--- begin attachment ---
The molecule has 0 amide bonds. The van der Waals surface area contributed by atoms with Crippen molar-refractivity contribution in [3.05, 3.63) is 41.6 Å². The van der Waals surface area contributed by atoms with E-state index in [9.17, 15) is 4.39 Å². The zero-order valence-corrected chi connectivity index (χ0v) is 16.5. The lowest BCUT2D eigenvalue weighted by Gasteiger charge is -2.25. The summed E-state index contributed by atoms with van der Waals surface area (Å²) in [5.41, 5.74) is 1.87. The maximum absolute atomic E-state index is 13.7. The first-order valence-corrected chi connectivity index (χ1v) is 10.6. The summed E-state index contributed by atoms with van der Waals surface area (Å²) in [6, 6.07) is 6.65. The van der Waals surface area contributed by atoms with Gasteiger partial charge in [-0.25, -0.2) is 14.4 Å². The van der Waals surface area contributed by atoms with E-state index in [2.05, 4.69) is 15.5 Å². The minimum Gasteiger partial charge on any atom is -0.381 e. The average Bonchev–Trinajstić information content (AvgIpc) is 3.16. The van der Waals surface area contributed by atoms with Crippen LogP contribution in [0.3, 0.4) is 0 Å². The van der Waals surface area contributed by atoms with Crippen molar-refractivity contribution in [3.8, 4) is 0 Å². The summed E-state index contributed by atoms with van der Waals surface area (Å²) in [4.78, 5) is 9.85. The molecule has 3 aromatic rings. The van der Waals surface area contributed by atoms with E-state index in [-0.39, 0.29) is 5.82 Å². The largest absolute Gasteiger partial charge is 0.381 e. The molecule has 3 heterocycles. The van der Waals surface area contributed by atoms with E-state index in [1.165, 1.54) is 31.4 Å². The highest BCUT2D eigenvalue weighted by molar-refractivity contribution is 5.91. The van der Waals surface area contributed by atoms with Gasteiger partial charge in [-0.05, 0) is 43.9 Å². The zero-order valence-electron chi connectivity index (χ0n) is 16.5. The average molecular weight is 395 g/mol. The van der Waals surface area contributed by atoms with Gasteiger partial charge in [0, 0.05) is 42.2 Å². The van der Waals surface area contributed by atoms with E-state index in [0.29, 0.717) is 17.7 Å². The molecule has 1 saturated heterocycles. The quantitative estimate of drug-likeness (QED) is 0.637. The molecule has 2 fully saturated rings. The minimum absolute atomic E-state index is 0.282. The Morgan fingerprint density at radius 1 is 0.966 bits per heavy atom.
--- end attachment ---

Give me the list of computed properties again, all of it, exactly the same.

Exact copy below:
The molecule has 0 amide bonds. The van der Waals surface area contributed by atoms with Crippen molar-refractivity contribution in [3.05, 3.63) is 41.6 Å². The van der Waals surface area contributed by atoms with E-state index in [9.17, 15) is 4.39 Å². The zero-order valence-corrected chi connectivity index (χ0v) is 16.5. The lowest BCUT2D eigenvalue weighted by Gasteiger charge is -2.25. The summed E-state index contributed by atoms with van der Waals surface area (Å²) in [5.41, 5.74) is 1.87. The maximum absolute atomic E-state index is 13.7. The first-order valence-corrected chi connectivity index (χ1v) is 10.6. The summed E-state index contributed by atoms with van der Waals surface area (Å²) in [6, 6.07) is 6.65. The van der Waals surface area contributed by atoms with Gasteiger partial charge in [-0.25, -0.2) is 14.4 Å². The van der Waals surface area contributed by atoms with E-state index in [2.05, 4.69) is 15.5 Å². The minimum Gasteiger partial charge on any atom is -0.381 e. The average Bonchev–Trinajstić information content (AvgIpc) is 3.16. The van der Waals surface area contributed by atoms with Crippen LogP contribution in [0.3, 0.4) is 0 Å². The van der Waals surface area contributed by atoms with Crippen molar-refractivity contribution in [3.8, 4) is 0 Å². The summed E-state index contributed by atoms with van der Waals surface area (Å²) in [4.78, 5) is 9.85. The molecule has 3 aromatic rings. The van der Waals surface area contributed by atoms with E-state index in [-0.39, 0.29) is 5.82 Å². The largest absolute Gasteiger partial charge is 0.381 e. The molecule has 3 heterocycles. The van der Waals surface area contributed by atoms with E-state index in [1.165, 1.54) is 31.4 Å². The highest BCUT2D eigenvalue weighted by molar-refractivity contribution is 5.91. The van der Waals surface area contributed by atoms with Gasteiger partial charge in [-0.05, 0) is 43.9 Å². The zero-order valence-electron chi connectivity index (χ0n) is 16.5. The average molecular weight is 395 g/mol. The van der Waals surface area contributed by atoms with Gasteiger partial charge in [0, 0.05) is 42.2 Å². The van der Waals surface area contributed by atoms with E-state index in [0.29, 0.717) is 17.7 Å². The molecule has 1 saturated heterocycles. The quantitative estimate of drug-likeness (QED) is 0.637. The molecule has 2 fully saturated rings. The minimum absolute atomic E-state index is 0.282. The Morgan fingerprint density at radius 1 is 0.966 bits per heavy atom.